I’m assuming the writer of the headline meant that people have chosen other methods to educate their childen, but still use the word homeschooling to describe what they do.
Homeschooling grows up, 21 February 2008, Catoosa County News, Ringgold, Georgia
While some homeschool families are learning outside the box, others are finding innovative ways to recreate the box. The array of classes, co-ops and alternative learning groups continues to grow. Students can take classes ranging from core subjects like Algebra to extra-curriculars like fencing or writing fantasy literature. They can dress up for the homeschool prom and even participate in a graduation exercise.
In every sizable town, classes and tutoring are offered by homeschool parents who are especially proficient in a specific area such as foreign language. Sometimes the tutoring becomes a lucrative business or even a small school with multiple teachers offering weekly classes to area students.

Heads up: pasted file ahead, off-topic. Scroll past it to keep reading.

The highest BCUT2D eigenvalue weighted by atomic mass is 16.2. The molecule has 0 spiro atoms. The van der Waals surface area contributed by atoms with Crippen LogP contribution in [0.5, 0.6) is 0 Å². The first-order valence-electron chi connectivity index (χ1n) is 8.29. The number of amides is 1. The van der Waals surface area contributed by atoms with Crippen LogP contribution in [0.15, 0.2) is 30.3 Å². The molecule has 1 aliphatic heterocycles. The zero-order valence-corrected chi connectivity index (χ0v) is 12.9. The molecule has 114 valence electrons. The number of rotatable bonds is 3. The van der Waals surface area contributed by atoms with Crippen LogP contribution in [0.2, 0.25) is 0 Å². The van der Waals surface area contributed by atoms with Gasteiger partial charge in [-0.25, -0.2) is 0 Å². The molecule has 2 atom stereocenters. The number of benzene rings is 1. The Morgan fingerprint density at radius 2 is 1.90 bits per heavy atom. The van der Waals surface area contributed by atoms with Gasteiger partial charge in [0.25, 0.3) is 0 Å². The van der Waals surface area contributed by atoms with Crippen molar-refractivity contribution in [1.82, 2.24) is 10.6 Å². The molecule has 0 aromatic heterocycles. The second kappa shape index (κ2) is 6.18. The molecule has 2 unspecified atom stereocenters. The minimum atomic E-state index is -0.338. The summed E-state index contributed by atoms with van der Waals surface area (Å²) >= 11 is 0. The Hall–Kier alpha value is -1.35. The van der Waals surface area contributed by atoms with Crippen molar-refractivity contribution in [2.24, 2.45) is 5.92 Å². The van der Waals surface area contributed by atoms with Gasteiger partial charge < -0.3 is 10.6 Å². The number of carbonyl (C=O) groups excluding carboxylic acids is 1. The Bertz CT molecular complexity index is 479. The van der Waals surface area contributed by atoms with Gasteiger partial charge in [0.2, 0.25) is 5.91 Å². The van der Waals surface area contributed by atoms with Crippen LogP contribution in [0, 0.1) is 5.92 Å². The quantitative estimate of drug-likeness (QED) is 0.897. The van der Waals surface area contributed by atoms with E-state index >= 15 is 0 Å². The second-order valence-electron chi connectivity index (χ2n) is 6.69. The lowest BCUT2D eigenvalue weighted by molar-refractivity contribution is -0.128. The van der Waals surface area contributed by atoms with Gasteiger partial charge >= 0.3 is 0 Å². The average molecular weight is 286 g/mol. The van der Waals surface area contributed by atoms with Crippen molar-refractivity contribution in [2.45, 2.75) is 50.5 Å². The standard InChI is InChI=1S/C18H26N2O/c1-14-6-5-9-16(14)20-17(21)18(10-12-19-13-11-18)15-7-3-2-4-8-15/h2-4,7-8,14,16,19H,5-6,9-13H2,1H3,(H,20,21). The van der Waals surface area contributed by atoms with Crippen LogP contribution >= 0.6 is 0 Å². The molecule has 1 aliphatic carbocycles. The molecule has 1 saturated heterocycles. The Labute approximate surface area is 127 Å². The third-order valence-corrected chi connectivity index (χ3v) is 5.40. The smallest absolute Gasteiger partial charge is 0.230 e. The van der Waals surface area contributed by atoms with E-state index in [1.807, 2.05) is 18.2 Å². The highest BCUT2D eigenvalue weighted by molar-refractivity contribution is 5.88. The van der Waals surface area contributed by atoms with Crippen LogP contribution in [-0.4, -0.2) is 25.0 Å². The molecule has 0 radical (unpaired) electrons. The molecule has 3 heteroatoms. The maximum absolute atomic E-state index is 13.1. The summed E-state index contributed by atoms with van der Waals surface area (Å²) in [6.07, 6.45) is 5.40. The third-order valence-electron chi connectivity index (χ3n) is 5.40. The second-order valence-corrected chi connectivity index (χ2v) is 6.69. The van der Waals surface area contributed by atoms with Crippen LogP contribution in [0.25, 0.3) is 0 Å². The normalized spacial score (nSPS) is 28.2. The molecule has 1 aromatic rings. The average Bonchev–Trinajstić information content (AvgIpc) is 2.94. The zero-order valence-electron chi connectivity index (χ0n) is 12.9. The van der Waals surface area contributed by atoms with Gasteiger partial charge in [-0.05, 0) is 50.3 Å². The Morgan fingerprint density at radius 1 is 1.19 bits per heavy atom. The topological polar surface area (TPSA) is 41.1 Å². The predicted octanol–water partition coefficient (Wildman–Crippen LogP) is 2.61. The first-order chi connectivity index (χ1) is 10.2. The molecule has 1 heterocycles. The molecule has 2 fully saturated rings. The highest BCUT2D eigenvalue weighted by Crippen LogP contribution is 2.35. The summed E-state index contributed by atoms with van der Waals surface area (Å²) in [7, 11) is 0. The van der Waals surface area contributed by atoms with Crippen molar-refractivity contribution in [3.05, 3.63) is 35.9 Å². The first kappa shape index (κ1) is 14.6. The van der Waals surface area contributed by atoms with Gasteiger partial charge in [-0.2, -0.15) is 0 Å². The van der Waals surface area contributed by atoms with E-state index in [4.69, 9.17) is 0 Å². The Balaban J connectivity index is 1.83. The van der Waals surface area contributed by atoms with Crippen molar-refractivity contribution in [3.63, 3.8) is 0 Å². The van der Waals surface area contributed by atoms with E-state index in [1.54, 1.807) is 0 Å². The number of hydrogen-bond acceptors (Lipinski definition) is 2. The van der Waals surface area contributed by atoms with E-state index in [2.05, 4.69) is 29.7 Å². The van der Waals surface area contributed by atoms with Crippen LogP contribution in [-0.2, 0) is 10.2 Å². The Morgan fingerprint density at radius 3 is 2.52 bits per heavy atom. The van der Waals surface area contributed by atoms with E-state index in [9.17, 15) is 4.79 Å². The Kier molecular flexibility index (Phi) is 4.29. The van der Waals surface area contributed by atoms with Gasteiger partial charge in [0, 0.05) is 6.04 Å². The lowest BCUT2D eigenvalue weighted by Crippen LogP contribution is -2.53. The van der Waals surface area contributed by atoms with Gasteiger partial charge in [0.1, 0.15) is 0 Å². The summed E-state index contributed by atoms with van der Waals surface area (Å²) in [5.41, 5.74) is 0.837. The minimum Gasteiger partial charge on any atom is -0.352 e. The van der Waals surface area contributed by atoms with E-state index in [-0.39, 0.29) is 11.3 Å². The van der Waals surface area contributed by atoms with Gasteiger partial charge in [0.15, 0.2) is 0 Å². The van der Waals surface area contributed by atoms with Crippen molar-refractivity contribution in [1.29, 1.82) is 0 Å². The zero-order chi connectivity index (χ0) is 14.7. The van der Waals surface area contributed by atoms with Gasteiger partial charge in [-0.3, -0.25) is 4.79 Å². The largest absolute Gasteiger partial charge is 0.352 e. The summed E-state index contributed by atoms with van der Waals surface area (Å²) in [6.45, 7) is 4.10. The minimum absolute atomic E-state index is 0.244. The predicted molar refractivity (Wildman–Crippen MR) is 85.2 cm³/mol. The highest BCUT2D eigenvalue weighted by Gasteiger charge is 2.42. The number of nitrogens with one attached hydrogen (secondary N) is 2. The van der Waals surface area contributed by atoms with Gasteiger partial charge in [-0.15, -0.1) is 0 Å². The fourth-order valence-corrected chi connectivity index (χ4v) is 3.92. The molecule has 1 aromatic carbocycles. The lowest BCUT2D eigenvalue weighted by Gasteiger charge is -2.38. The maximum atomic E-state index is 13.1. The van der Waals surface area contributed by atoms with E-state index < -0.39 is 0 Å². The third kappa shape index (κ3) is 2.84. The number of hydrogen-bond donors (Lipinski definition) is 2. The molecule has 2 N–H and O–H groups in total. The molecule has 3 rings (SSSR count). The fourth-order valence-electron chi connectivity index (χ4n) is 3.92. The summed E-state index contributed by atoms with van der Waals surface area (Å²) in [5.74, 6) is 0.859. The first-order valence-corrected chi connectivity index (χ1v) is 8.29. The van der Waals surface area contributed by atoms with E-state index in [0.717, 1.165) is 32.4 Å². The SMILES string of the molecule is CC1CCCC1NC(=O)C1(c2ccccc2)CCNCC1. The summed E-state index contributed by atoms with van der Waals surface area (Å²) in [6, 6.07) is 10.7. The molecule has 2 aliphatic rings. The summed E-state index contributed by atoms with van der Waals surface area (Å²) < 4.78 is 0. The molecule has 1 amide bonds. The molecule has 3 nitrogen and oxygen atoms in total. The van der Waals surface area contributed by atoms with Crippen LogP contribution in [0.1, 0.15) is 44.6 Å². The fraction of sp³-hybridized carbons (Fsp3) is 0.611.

Other times it happens the other way around: The parents join together to form a cooperative and bring in a teacher. One of the most successful area co-ops is right here in Catoosa County.
I know it isn’t correct to say in the world of homeschooling politics, but these changes aren’t a change in homeschooling. These ‘new’ methods are merely a return to organized-group schooling, which is the standard way other groups school modern children. Classes, schools and businesses are often what homeschoolers left behind.
posted by Valerie